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Divine Lee: The Hardworking Heiress

The real estate executive tells Cosmo about the life she's built for herself, how she manages to balance her time, and what she'd like to do for the Filipino people.

Divine Lee has a commanding presence. A tall woman made even taller by the sky high stiletto heels she loves to wear, you look up at her and you think, "Wow." Toss in the fact that she's a real estate executive and society darling who has just begun to dip her fingers in other industries (like retail and clubs), and she can be downright intimidating, probably without even intending to be so. She just seems to have it all.

Divine is a go-getter who will never let herself be boxed into the heiress stereotype. She had to work harder than everyone else to prove herself, slowly working her way from the bottom up, but it paid off. Everyone respects Divine Lee.

But beyond what you see on the surface, Divine is a gregarious and very funny woman with an affinity for her fabulous homosexual friends (take a look at her Twitter and see what we mean), a strong sense of fun, an incomparable work ethic, and of course, a heart of gold. It's not surprising at all that she's been so very blessed.

You're a model, an executive, a businesswoman, and a socialite; how do you manage to do all of these things?

Well, I'm rarely home, for one, and I'm not yet married, so I don't have kids to attend to. So far, I'm managing it pretty well. I work for GA [Globe Asiatique] in the morning; I check the sites. Then I do all my other meetings in the afternoon, then after that, at night, it's free time. So I can go to events or have dinner with my friends. But other than that, like when I have pictorials, I try to do it in the morning. I skip the site for that day then I move the visit to a Sunday or a Saturday.

What keeps you going?

I like what I do, I guess. It's the best thing. I don't count the hours. I really enjoy everything, from retail, to the club we have with Tim [Yap], even real estate. For me, real estate is like a clothing brand. You see something from paper, you see it being produced, and next thing you know, you see someone wearing it; in real estate's case, living there. It's fun.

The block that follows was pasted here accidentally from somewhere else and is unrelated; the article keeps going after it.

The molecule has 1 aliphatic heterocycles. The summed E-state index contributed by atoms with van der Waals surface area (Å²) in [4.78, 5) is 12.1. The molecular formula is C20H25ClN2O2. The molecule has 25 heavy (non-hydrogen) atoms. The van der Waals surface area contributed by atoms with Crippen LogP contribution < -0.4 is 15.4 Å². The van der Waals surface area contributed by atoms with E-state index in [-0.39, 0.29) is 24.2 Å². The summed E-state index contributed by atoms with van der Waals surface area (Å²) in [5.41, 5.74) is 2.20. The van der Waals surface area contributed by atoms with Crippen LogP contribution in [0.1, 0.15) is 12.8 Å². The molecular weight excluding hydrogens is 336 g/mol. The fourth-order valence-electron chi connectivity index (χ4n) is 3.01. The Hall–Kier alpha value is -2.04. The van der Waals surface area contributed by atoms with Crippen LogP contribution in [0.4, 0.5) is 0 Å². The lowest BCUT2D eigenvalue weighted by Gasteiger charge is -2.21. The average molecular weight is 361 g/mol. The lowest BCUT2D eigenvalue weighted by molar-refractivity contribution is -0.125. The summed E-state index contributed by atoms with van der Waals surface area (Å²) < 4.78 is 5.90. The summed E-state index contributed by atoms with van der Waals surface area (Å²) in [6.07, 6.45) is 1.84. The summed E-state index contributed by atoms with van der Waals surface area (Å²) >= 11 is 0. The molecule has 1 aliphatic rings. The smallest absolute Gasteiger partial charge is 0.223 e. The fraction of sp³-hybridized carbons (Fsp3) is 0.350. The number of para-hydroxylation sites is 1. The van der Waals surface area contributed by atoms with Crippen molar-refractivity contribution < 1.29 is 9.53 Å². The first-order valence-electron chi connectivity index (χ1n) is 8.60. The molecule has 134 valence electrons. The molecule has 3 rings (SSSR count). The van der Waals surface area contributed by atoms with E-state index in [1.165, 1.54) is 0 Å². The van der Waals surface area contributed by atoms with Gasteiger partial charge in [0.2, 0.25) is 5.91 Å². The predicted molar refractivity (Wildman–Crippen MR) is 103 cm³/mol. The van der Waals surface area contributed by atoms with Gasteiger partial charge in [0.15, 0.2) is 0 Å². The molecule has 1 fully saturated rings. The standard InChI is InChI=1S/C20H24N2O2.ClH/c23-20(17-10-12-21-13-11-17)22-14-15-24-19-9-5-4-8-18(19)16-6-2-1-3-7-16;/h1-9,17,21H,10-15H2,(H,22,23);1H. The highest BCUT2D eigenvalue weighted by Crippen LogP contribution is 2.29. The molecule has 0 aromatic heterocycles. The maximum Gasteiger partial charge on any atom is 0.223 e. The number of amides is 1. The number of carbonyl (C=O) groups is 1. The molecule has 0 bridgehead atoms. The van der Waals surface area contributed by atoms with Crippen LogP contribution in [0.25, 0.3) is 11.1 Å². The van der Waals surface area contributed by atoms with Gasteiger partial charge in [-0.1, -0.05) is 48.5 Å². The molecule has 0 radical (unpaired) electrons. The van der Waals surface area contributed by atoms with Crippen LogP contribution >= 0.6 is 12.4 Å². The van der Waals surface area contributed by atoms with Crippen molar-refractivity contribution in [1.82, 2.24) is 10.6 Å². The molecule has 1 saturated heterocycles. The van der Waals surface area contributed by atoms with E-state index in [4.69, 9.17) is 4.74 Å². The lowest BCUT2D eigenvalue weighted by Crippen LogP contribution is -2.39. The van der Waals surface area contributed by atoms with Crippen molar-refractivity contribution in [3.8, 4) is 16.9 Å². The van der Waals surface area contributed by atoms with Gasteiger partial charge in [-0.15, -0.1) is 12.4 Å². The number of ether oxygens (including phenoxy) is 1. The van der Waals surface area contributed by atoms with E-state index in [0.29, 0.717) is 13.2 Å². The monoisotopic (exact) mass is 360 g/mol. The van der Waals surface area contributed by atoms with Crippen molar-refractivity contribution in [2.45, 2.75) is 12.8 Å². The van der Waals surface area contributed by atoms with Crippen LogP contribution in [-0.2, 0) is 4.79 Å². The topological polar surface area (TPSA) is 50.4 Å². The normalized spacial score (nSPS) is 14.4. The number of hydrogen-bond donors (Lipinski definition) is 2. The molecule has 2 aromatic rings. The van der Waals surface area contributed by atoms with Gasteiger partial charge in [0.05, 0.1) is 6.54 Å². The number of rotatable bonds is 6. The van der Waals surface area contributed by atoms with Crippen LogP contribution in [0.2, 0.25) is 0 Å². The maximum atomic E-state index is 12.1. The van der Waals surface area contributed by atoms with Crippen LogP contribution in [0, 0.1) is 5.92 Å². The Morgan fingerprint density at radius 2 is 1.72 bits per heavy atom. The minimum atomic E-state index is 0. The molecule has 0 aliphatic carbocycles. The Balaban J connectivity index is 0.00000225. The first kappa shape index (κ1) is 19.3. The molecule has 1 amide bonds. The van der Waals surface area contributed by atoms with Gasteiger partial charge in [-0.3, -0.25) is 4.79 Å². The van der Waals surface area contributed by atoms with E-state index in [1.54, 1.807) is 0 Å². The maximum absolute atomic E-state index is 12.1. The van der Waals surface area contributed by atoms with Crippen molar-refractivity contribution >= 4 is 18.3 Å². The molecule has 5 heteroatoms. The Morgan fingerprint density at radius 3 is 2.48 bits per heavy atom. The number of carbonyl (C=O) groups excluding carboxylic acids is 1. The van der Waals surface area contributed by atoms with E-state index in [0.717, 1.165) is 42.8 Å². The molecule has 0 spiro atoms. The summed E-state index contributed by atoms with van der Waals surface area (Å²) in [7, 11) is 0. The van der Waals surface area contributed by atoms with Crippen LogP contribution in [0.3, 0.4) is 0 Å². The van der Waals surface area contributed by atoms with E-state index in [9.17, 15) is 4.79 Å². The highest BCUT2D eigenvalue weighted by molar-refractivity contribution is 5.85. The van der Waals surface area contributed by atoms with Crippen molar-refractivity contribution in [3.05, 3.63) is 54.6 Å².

Where did you get your business savvy?

I started working when I was really young, a teenager. I was so shy to ask for money. I liked a lot of things. I liked new clothes, I liked new bags, and I was so shy to ask for money from my dad because I knew he worked so hard. So I decided to make a little money on the side so that I could buy the things that I want. It just started from there.

You're really close to your father [Delfin Lee of Globe Asiatique]. What are the most important lessons you've learned from him?

Well, number one is, we're all here for a reason. And I think the reason, for me and what I do, is I'm here to improve the lives of people--whether it be in housing or in other things, like from our clubs to our retail. For Luca [her clothing brand], all our sewers now are the Ondoy victims. So at least I'm giving them livelihood, I'm giving them something so they can feed their family. It's nice to have a reason behind all the businesses that you do.

When Ondoy hit Manila, you were one of the most active and high-profile people mobilizing relief efforts online. What other causes do you support, and what causes would you like to support?

Right now, from Ondoy, I realized that I can't do the relief missions everyday because my Dad needs me in the office. So I started a livelihood program so they can earn their own money and provide for their family. After that, I would see kids with our sewers [for Luca], waiting there, not doing anything. So I'm trying to get into education. I don't know exactly how yet, but since we have schools, I have some scholars that are going to our schools. But I still want to make it bigger. I want to do it in different locations, not just where we have sites. That's my main focus now, education.

What kind of Philippines would you like to build?

Number one, because I'm in housing—I don't know if this is too technical—but we have a three million deficit in housing, and when we ask the government [why], it's always about the people who are illegal, squatters—they don't have proper housing. But what I want to focus on are those people who are actually working but cannot afford a home yet. So, my dream is, by area, maybe I can provide good housing in line with what we do. My dad can build houses, then on the side, we can provide a certain percentage for people who can't afford housing.

What makes you fun and what makes you fearless?

Fun? Well, I'm so active. I'm out of the house by 6 or 7 [in the morning] depending on the weather, and I get home really, really late after events or dinners with friends. But one thing with me is, I always have this positivity. I don't take myself too seriously. I laugh at myself. I'm always the first one to take criticism and laugh at it. I guess that's what makes me fun to be with.

As for fearless, I'm not afraid to try new things. I believe that I'll never know if I don't try.

What do you think is your greatest achievement so far?

Helping people. It may sound so cliche, but with all the stores or clubs or houses that we build, I still feel the most happiness when I see that the kids are now in school, that my scholars are doing well in school, or when I see the manangs, even if they're earning so little, bring food to my table as a thank you because their kid is graduating. It's nice.

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